8000-253 Developing the Work Team
- November 5, 2021
- Posted by: admin
- Category: ILM Level 2
To achieve organisational goals, most organisations rely on effective and efficient teamwork. Through this nationally recognised qualification, individuals can examine their skills, personality traits, and challenges when working in teams and discover how they can enhance their contributions to the team and the organisation. Team members who wish to learn about team dynamics and how to operate in a team environment, as well as newly recruited team members.
Who is this qualification for?
The team leader qualification is designed for new or aspiring team leaders. It provides an in-depth look at the role and responsibilities of a team leader.
- Understand the nature of teams
- Describe how teams differ from groups at work
- Describe the characteristics of a successful team
- Describe the stages of team development using a recognised model
- Understand the advantages and disadvantages of team working
- Identify the responsibilities of the team members
- Describe the benefits of teamwork
- List the disadvantages of working with a team
Unit purpose and aim(s)
- It is necessary to understand the process of developing a team as required by a practising or potential team leader.
Benefits for individuals
- How to lead a team successfully
- Motivation techniques to get the best out of people
- Confidence in addressing complex issues, like underperformance
- Tools for developing leadership skills.
Benefits for employers
- Leaders who are equipped with the skills they need
- Personnel who are capable of managing people and relationships
- Teams that communicate better and collaborate better
- Develop your staff’s potential by rewarding them.
Definition of a workplace team and how it differs from a group
Definition of Team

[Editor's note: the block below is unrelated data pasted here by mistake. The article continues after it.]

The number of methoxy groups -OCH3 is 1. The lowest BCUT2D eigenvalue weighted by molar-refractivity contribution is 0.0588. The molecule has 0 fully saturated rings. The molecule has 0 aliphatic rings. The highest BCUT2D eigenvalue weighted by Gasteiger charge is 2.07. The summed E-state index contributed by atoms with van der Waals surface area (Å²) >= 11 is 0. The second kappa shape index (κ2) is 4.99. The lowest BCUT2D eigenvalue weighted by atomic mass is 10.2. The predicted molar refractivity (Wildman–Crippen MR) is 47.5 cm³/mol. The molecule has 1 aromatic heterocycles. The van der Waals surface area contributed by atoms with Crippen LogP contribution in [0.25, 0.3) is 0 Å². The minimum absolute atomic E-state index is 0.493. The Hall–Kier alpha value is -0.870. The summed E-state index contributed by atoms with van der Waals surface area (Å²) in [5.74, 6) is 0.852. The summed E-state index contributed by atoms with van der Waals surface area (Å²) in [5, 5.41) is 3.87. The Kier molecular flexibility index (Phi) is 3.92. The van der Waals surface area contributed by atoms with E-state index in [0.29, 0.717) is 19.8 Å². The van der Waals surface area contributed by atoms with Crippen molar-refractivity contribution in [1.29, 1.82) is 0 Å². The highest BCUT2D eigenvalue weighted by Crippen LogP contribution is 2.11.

A team refers to a group of people who are joined together to achieve a common goal within a specified period, assuming collective accountability. This team operates under the slogan “one for all and one for all”. Besides sharing information, the members of the team also share responsibility for the team task. It is always the team’s responsibility to deliver the work (i.e. the results of the collective efforts of the members).
The words ‘team’ and ‘group’ are, for the most part, interchangeable – at least most people do. Groups and teams, however, differ in several important ways. For example, our group is a group of football players, not a football team – or we are a group of special interests, not a team of special interests. There are subtle differences, but those differences do exist, and we should be aware of them.
The primary difference is that a team’s effectiveness or focus relies on the commonality of their purpose and how individuals are interconnected. Another way to form a group is to have many people or a cohesive willingness to work on a typical project, such as political reform.
Despite their subtle differences, it is essential to remember that a group is a collection of individuals who form a unit for a particular goal. At the same time, a team is a group of accomplished individuals who accomplish a specific goal. Taking these words a step further and looking at a workgroup and team reveals how subtle these differences are.
Advantages and disadvantages of teams in the workplace